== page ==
Daily Brief

A growing scale of uncertainty

Brexit and trade concerns grow amidst disappointing UK GDP figures

Monday saw an end to the pound’s recent gains against the euro as sterling faced some pressure from the uncertainty surrounding Brexit and trade as well as the nature of the recovery from the pandemic. A speech from Bank of England (BoE) Governor Andrew Bailey contained nothing new from the BoE and did nothing to push the pound either way.

The British pound faced some selling pressure on Monday off the back of a fortnightly gain over the euro. There was no particular news flow to influence it other than bearish traders taking advantage of higher prices to position for potential future Brexit / trade / pandemic related uncertainty. The monthly GDP figures did not offer the pound a lifeline. The economy expanded less-than-expected in May, with the numbers coming in at a gain of 1.8% against a forecast 5%. April had recovered a -20.3% loss. The numbers were expected and didn’t unduly trouble the pound as Chancellor Rishi Sunak commented on the figures, stating that, “today’s GDP figures underline the scale of the challenge we face.”


Waiting for the ECB and the EU Summit

Potential major movers for the euro are happening towards the end of the week – the European Central Bank (ECB) meeting on Thursday, followed by Friday’s EU Summit, but the central currency appeared to be getting a head start with some gains against the US dollar on Monday.

The euro’s gains weren’t just fuelled by optimism and wishful thinking, comments from French Finance Minister Bruno Le Maire suggesting that “consumption activity is just 5% lower than normal” was considered good news in the current environment. In addition, Goldman Sachs raised forecasts regarding the euro, stating that the pandemic and the continent’s response had generated "more confidence in sustained Euro appreciation" due to a range of factors including the European labour market and healthcare infrastructure. These are viewed in a positive light as a means of weathering the current crisis, particularly in relation to the stark differences in the US. Europe may have seen a sharper fall in activity during lockdown, but it is also recording a more significant recovery – a 92% recovery of pre-crisis activity, compared with 67% in the US - and that is good news for the euro. Data from Germany today on investor sentiment could move the euro in either direction, but positive sentiment may help to cement recent gains.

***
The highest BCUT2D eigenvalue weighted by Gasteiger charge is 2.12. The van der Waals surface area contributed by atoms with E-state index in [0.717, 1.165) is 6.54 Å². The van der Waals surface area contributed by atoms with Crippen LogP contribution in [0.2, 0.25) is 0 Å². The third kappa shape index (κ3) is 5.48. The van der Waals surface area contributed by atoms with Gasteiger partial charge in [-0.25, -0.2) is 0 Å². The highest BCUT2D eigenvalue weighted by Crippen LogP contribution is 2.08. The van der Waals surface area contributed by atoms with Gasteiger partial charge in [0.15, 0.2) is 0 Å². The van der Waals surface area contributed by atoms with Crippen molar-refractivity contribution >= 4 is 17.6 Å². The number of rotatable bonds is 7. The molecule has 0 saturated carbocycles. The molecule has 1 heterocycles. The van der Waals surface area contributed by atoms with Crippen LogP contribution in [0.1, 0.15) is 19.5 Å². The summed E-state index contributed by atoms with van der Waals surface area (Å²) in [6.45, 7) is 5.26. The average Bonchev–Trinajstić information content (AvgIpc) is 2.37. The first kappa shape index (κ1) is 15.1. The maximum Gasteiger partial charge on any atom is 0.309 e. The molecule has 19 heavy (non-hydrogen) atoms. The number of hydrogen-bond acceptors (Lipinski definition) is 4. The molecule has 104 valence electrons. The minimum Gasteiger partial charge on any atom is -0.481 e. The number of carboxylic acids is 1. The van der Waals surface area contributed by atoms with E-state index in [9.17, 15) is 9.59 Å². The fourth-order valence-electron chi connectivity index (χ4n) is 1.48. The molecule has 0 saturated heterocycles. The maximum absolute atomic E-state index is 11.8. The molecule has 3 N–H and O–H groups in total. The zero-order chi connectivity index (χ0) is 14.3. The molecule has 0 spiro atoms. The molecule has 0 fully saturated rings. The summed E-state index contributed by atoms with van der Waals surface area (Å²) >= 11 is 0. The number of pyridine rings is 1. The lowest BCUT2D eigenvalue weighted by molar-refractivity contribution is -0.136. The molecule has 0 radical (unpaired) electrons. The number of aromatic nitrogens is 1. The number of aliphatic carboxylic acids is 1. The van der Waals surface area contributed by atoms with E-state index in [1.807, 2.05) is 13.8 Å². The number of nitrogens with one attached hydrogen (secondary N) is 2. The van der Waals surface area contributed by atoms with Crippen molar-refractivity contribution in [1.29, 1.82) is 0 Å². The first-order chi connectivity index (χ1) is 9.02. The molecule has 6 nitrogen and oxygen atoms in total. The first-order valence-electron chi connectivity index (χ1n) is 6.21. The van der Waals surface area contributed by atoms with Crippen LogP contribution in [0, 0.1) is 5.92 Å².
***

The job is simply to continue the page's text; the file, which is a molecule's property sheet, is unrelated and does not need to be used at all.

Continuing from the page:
California restrictions highlight US risk

The US dollar is showing signs that it is no longer impervious to its many challenges. Escalating tensions between the US and China have not been positive for the dollar as investors look at the bigger picture. As Washington weighs up further sanctions on Chinese firms; GDP, industrial output and retail sales data from China are all expected to show a V-shaped recovery. California has reintroduced further restrictions as cases of the virus rise across the state. While it is not a full second lockdown, investors can see a pattern emerging and China looks to be on firmer footing.

It is likely that there will be a continued focus on the spread of the pandemic and this may hit the US dollar, which fell against almost every G10 currency last week apart from the Canadian dollar. While the data emerging from the US remains relatively strong, investors feel that the numbers have yet to catch up with the reality and that certain policy approaches make second and perhaps even third lockdowns more likely on a state-by-state basis. In addition, the earnings reports and inflation data due from US banks today may be something that either aids the greenback or piles on further pressure.


Good news, bad news

Positive data from China on imports and exports proved to be good news for the Australian dollar, which made gains against the US dollar. Unfortunately for the New Zealand dollar, it was not pulled upward in its Australian cousin’s wake and remained depressed. The Canadian dollar was also struggling after a 2% drop in WTI prices due to a fall in demand and fears that the demand may not return to previous levels, particularly with an easing of talks regarding the OPEC+ output cuts.

The data showing China’s recovery offers some hope to commodity based currencies, but in the short term, with most of the world further behind China in their recovery from the pandemic, they may remain under pressure. A rise in coronavirus infections in Japan is bad news for the trade-reliant Australia and New Zealand, and will do nothing to boost oil demand and assist the Loonie.

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